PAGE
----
GAO Questions U.S. Nuclear Security
Washington (UPI) Apr 27, 2004
The Department of Energy acknowledges that defending U.S. nuclear facilities is a vastly different project than it was before Sept. 11, 2001, but some observers say the department is changing its methods much too slowly.
The threat of organized suicide attackers has turned nuclear security on its ear, Robin Nazzaro, a director at the General Accounting Office, Congress's investigative arm, told a Tuesday hearing of the House Committee on Government Reform.
"In the past we had determined that someone would have to get in and out (of a nuclear facility to do damage), and now we've determined that all they have to do is get in," Nazzaro said.
Department of Energy weapons experts told a 2002 Senate hearing that if terrorists were able to breach a nuclear site containing the proper materials, they might be able to assemble and detonate a 1 kiloton bomb capable of killing thousands in several minutes.
That possibility has precipitated fundamental changes in the way nuclear sites are required to be protected.
A directive issued April 5, 2004, orders sites containing the most dangerous class of nuclear materials to assume a heightened "denial" level of defense designed not only to prevent terrorists from stealing material, but also to keep them from even entering the sites, Danielle Brian, Executive Director of the Project on Government Oversight told the committee.
That directive comes in addition to a new "Design Basis Threat" nuclear security standard that the Department of Energy created after Sept. 11 in response to changing security concerns.
That new standard has attracted controversy, however, and is strongly criticized in a GAO report released Thursday.
The report begins by questioning the two years the Department of Energy took to create the standard after Sept. 11.
"During this extended period, (the department's) sites were only being defended against what was widely recognized as an obsolete terrorist threat level," the GAO report says.
"We certainly said that 2 years is a long time to do this," Nazzaro added.
The report goes on to question the content of the new Design Basis Threat standard, which Government Reform Committee Chairman Christopher Shays, R-Conn., said some observers think "might be more accurately called the 'Dollar Based Threat,'" since some believe it compromises security to save money.
The GAO report also says the new standard does not pay enough attention to the improvised nuclear bombs the department's weapons experts said terrorists might be able to put together in minutes.
It says the new standard should put more emphasis on the potential for radiological, chemical and biological sabotage as well.
"We're really concerned that (the Department of Energy) is not treating nuclear materials in the way they are treating nuclear weapons," Nazzaro said.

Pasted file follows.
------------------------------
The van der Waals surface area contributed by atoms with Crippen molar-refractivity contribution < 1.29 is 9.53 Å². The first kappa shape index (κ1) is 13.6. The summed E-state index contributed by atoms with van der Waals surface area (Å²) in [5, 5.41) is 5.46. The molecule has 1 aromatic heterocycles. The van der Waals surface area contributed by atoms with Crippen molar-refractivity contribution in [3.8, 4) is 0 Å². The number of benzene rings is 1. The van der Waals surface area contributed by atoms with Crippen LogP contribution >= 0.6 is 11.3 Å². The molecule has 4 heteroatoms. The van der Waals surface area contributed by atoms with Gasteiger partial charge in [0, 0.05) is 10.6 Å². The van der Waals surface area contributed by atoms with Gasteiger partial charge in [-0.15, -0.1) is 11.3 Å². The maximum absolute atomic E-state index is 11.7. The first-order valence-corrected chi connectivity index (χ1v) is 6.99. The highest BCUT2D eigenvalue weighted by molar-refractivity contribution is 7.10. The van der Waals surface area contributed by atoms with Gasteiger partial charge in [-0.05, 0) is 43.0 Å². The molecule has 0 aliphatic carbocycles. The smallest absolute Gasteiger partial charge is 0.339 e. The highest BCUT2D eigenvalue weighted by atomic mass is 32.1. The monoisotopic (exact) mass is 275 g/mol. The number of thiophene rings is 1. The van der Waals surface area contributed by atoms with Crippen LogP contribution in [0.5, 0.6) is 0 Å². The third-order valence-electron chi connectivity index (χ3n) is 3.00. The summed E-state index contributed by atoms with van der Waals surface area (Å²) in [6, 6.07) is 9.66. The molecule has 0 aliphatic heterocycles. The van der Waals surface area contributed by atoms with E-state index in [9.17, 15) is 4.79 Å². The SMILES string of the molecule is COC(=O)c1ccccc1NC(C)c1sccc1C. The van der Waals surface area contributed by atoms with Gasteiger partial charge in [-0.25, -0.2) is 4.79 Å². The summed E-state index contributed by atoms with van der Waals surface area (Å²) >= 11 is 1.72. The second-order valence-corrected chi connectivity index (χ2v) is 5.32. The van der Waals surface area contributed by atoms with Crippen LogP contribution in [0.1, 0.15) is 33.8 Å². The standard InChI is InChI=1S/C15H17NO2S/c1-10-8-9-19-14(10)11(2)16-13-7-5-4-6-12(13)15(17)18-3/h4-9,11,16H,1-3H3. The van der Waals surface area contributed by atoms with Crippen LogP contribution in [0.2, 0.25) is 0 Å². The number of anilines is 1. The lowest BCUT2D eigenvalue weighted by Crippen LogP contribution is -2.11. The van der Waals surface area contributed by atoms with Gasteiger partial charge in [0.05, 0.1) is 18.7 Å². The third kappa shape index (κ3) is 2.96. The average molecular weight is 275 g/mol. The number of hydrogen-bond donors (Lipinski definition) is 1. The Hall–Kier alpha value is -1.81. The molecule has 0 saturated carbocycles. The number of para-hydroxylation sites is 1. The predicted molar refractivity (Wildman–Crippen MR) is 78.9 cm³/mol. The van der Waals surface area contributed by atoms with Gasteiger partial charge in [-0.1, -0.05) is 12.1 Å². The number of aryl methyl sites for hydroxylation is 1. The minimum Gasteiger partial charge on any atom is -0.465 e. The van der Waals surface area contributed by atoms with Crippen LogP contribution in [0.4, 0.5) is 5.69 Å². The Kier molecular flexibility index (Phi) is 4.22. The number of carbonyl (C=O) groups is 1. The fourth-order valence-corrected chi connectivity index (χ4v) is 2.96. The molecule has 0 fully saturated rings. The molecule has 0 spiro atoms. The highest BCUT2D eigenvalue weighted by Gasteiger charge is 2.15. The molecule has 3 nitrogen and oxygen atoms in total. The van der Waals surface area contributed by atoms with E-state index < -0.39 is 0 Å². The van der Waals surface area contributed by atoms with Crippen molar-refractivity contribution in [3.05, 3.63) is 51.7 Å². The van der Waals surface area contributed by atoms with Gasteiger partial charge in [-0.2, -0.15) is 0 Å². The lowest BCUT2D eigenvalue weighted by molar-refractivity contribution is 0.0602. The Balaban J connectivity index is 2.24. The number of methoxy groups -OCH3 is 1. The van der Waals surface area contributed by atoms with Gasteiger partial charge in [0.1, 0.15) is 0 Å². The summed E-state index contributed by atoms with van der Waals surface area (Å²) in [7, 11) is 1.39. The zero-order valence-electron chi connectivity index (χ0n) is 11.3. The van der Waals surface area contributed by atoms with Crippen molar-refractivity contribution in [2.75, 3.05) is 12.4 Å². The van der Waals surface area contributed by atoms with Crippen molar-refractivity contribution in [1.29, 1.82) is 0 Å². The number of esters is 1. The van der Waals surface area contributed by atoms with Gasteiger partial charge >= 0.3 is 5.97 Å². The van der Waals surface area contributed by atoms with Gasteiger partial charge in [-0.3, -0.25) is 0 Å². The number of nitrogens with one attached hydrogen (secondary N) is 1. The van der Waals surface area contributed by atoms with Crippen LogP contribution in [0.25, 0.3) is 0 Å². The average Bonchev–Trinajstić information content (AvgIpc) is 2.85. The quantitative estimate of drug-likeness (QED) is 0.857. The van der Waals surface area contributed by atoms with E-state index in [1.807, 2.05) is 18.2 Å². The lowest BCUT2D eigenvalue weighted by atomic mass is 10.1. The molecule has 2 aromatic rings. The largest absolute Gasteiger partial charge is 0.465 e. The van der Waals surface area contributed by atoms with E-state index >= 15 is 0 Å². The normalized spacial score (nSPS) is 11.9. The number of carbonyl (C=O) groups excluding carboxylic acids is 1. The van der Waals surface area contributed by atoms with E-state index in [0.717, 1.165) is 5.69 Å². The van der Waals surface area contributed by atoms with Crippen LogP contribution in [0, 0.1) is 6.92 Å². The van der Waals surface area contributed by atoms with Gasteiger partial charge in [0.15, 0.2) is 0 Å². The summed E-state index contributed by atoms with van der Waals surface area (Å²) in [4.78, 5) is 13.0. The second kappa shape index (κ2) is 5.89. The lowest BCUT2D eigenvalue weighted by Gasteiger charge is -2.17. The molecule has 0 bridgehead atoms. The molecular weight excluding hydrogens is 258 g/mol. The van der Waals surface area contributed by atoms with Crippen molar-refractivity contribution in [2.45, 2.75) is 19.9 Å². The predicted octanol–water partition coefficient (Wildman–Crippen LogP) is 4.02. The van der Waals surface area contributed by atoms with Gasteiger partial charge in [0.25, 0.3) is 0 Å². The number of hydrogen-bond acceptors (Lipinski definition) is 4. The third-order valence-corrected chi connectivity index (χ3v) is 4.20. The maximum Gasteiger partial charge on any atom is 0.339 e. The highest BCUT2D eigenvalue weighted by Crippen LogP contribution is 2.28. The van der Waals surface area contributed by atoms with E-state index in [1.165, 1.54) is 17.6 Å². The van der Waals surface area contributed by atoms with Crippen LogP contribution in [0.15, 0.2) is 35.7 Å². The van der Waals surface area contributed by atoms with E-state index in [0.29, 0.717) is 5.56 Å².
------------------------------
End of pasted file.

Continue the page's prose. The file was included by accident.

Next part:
Linton Brooks, the administrator of the energy department's National Nuclear Security Administration disagreed, saying, "We believe that the highest level of defense should be reserved for nuclear weapons."
The GAO report goes on to say that some U.S. nuclear sites will not be able to meet the new standards for up to several years and should be required to put in place additional provisional measures in the meantime.
Both the existence of sites that won't be able to meet the news standards and the implementation of provisional security measures have attracted controversy.
Brian said some nuclear sites were built when security concerns were completely different and will have to be completely rebuilt or abandoned in response to current threats.
"It's simply impossible for these facilities, as they exist, to implement these requirements," Brian said.
Shays said, "Faced with the new security imperative to deny access, not just contain or catch intruders, it should have been immediately obvious (the department) has too many facilities housing nuclear materials, and those facilities are old, above ground, scattered and cluttered World War II-era plant configurations not buffered by adequate setback space."
Consolidating U.S. nuclear materials in more secure sites is a stated Department of Energy goal, but Shays said the department has so far made little progress in that direction.
The department's latest plans to improve nuclear security include moving nuclear material out of one Nevada test site and possibly from further sites, but the efforts have met with continued resistance.
Brian said some of that resistance comes from site operators who fear their importance will diminish when their most dangerous material is gone.
"The people in charge of implementing (the Nevada move) seem to have a different agenda than" Secretary of Energy Spencer Abrahams, who ordered the move, Brian said.
While consolidation and fortification efforts remain incomplete, sites are increasing their use of guards.
That practice, which was widespread after Sept. 11 and continues at sites that are more difficult to protect, worries some observers, who say the additional guarding capacity comes mainly in the form of overtime worked by current employees. Too many hours of overtime, especially for guards expected to remain vigilant, can lead to substandard performance, Brian and others say.
Brooks said his department does face a range of challenges in protecting nuclear sites, but added that he believes all nuclear material in the United States is adequately protected.
"The people looking for soft spots would be ill-advised to come to the facilities for which I am responsible," Brooks said.
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